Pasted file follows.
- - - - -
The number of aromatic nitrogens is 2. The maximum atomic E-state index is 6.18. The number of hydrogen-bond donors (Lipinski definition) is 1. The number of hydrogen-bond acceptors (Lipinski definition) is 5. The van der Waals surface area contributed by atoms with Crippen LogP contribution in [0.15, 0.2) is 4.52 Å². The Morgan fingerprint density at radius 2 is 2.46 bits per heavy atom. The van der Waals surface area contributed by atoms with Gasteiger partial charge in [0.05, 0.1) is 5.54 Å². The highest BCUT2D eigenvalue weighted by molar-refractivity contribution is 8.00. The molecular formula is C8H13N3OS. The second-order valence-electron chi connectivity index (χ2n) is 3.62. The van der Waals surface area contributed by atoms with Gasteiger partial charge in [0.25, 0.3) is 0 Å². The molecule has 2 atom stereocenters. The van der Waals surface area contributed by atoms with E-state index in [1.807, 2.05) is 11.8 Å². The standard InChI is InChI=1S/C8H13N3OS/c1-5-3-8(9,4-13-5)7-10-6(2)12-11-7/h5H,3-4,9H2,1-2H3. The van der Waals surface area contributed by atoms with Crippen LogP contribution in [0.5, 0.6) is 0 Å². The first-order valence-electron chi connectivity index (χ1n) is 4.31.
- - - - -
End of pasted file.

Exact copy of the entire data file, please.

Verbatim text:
The number of aromatic nitrogens is 2. The maximum atomic E-state index is 6.18. The number of hydrogen-bond donors (Lipinski definition) is 1. The number of hydrogen-bond acceptors (Lipinski definition) is 5. The van der Waals surface area contributed by atoms with Crippen LogP contribution in [0.15, 0.2) is 4.52 Å². The Morgan fingerprint density at radius 2 is 2.46 bits per heavy atom. The van der Waals surface area contributed by atoms with Gasteiger partial charge in [0.05, 0.1) is 5.54 Å². The highest BCUT2D eigenvalue weighted by molar-refractivity contribution is 8.00. The molecular formula is C8H13N3OS. The second-order valence-electron chi connectivity index (χ2n) is 3.62. The van der Waals surface area contributed by atoms with Gasteiger partial charge in [0.25, 0.3) is 0 Å². The molecule has 2 atom stereocenters. The van der Waals surface area contributed by atoms with E-state index in [1.807, 2.05) is 11.8 Å². The standard InChI is InChI=1S/C8H13N3OS/c1-5-3-8(9,4-13-5)7-10-6(2)12-11-7/h5H,3-4,9H2,1-2H3. The van der Waals surface area contributed by atoms with Crippen LogP contribution in [0.5, 0.6) is 0 Å². The first-order valence-electron chi connectivity index (χ1n) is 4.31.